It’s All in My Head

Unless you really sit down and think about it, the average person doesn’t really realize how much of the process of eating is purely psychological.

Think about it.

Are you eating because you’re hungry or because it’s convenient?  Are those four Oreos you’re walking back to the couch with necessary for the sustenance of life?  Are your morning breakfast choices based on need or desire?

I’ve made a concerted effort this week to really think about my food choices.  Every time I find myself angling for the cupboard or fridge I’ve forced myself to wonder at my motivations.  Why am I doing this right now?  Am I really hungry?  Do I need a snack?  Am I just eating to fill time or procrastinate?  It’s an interesting psychological (and sociological) exercise.

My outcome so far?

I’ve discovered, almost exclusively, that most of my between meal snacking is in my head.

All in my head.

It’s the same thing with coffee.  I’m beginning to see that coffee and I have the same co-dependent relationship cigarettes and I used to have.  When push came to shove, I didn’t need to smoke.  Granted, I had to go a little crazy before I finally overcame the psychological addiction, but I survived without smoking.  I’m trying this week to survive without drinking as much coffee as I have.  Seriously, I drink between 50 and 65 ounces of coffee a day.  My highly unscientific self-study has revealed that after the first two 16 ounce cups it’s all diminishing returns.  I’m not drinking coffee to survive or stay alert, I’m drinking coffee out of habit.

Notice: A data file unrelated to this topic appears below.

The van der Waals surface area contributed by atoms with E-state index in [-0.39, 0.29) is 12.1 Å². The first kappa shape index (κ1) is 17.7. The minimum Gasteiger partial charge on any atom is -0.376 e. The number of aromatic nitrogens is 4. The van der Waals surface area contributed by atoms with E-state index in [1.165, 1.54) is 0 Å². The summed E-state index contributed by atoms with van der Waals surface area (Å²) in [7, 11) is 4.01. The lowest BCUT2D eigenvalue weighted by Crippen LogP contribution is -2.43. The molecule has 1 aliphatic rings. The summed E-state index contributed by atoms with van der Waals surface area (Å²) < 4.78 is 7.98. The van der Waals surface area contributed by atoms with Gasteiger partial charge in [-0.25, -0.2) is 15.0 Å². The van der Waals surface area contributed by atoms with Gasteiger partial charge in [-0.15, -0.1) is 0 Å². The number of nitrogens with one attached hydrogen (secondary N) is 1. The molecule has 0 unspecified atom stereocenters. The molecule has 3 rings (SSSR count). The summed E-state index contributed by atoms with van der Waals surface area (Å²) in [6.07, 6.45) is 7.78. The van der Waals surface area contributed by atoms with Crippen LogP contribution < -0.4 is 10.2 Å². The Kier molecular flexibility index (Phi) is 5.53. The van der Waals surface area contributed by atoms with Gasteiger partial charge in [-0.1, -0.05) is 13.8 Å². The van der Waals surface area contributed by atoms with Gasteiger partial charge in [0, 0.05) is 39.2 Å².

And how many of us can say the same thing about how we eat?

We walk through life doing things because we believe we should or because of unconscious habit developed through rote action or belief.  I’ve really come to believe that if we sat down and removed ourselves from our fictitiously busy lives for a few moments and really thought about our motivations and actions we would come to some startling conclusions.  Food is meant to sustain and energize, not comfort and fill psychological niches that need something else.  There’s no hole in your heart that can ever be filled by rocky road ice cream or that bag of chips.  Your daily chocolate bar is as much a habit as the poor souls standing in -15C temperatures to have their hourly cigarette.  I know, I used to believe I needed both.

So be honest with yourself today.  Go find a quiet room or put on your headphones, close your eyes, and blot out the office for a few moments.  Really, honestly assess your eating habits (and your life as a whole if you’re up to it).  Got those things in your mind that you can easily identify as unnecessary?  Good.  That’s a place to start.  Successful change isn’t a radical process, but one of steady and recursive identification and elimination.

After all, who knows what you’re capable of?  If I can cut down to one cup of coffee a day, ANYTHING is possible.

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